Message from Michael Moore
jpino at SPAMkent.edu
Thu May 18 14:15:47 MDT 2000
From: Michael Moore's newsletter [mailto:MICHAELMOORE at LISTSERV.AOL.COM]
>Sent: Sunday, April 30, 2000 8:55 PM
>This letter is for those of you who were born after the Vietnam War.
>Many of you are in high school right now. Some of you have recently
>graduated and are working the Slurpee machine at the 7-11 (your way of
>celebrating the greatest economic boom in history!).
>By now, you have probably figured out that a lot of adults have a hard
>time speaking the truth. Some are just forgetful, which comes with age.
>Some need to believe that the world is ordered a certain way so they can
>justify their actions and the way they live their lives. Others just want
>the pain to go away, and creating fantasies is one way to relieve the
>sorrow of the past.
>Today is the 25th anniversary of the end of the Vietnam War. But that's
>not exactly true. It's really the 25th anniversary of the Vietnamese
>VICTORY over the United States of America. It's hard for a lot of adults
>to say those words. No one likes to lose. We did.
>You have probably seen a lot of nonsense on TV this week about how the
>58,000 Americans who lost their lives in Vietnam "did not die in vain."
>That, is not the truth.
>Those young lives were wasted and eliminated for absolutely no good reason
>whatsoever. They were sent to die in Vietnam at the whim of a bunch of
>politicians and the men who pick up their tab at the country club.
>I encourage you to read "Taking Charge" by Michael Beschloss. Beschloss
>obtained the secretly-recorded White House tapes from the day when
>President Johnson decided to send the troops to Vietnam. They show that
>Johnson KNEW he was doing the wrong thing, that the war could not be won,
>but, after a pause in the conversation, he decided to go ahead anyway. You
>can hear what little was left of Johnson's conscience in that brief pause
>of self-doubt, and like the moment of decision in a frightening
>cliffhanger, you'll find yourself shouting at the book, "Don't do it,
>don't do it, thousands -- millions! -- of lives will be spared!!" But he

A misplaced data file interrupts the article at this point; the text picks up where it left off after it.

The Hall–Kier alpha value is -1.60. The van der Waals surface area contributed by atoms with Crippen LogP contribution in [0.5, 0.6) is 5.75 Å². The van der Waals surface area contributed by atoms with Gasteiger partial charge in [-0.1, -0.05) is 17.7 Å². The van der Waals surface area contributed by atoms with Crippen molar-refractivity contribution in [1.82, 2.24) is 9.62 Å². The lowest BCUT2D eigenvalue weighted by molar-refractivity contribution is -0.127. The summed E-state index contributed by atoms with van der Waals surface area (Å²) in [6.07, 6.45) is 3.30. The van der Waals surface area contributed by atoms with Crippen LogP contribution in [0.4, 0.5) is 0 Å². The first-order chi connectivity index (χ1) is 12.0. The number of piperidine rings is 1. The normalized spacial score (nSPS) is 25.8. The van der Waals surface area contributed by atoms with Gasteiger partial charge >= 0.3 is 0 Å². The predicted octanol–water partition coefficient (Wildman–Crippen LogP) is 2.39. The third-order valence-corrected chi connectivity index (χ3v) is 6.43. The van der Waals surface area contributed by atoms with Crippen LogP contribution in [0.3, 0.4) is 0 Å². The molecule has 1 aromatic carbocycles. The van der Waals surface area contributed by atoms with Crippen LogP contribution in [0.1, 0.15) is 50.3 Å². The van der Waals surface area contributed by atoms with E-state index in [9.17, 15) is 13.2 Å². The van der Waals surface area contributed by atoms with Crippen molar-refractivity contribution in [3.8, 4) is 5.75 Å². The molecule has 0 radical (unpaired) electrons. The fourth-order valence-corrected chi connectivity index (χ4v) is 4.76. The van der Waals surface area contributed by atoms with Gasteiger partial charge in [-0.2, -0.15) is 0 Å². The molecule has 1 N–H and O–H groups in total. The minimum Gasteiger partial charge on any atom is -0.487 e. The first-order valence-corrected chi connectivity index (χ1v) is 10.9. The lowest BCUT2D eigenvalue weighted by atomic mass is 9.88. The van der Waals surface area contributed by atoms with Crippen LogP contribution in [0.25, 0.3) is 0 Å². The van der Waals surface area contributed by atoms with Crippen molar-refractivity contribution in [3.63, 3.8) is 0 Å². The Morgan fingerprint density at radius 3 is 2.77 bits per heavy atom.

>does do it. He went to Congress and lied about an American boat being
>attacked in the Gulf of Tonkin off Vietnam, and the Senate voted 98 to 2
>to send our boys to their early graves.
>By now, you have probably also figured out that politicians will lie about
>anything to create a justification for their actions. In order to get away
>with invading Vietnam without calling it an "invasion," the political
>leaders and their compliant media friends told the American people that
>the Communists were overrunning South Vietnam, a democracy and an ally of
>the United States (it was a totalitarian state with a puppet leader we
>installed after our government helped to assassinate the former leader).
>We were told the Communists had to be stopped and, if they weren't,
>Communism would spread throughout all of Asia.
>Communism, for those of you too young to have experienced the scare, was
>this thing that enslaved billions of people to a system where they had
>little or no say, where elections contained essentially no choice on the
>ballot, where competition and choice in the marketplace were eliminated,
>and where virtually every town had but one newspaper which told them what
>was going on. In other words, sorta like the U.S. today!
>The truth was, Vietnam had been invaded and colonized by various foreign
>powers for a thousand years. In the 1940s, during World War II, a
>Vietnamese leader, Ho Chi Minh, sided with America and the Allies to
>defeat the Japanese and Germans. After the war, he came to Washington in
>the hopes of convincing the President and Congress to back his people's
>struggle to be free. He was certain that the Americans, whose own country
>was founded through a revolution against a foreign king, would back his
>efforts to create a free and democratic Vietnam. He was not a "Communist"
>then. His hero was George Washington. The Vietnamese Constitution he
>proposed was based on the U.S. Constitution, which he thought to be a
>The Congress and the President turned him away. The French, who "owned"
>Vietnam at the time -- you see, they were our "friends."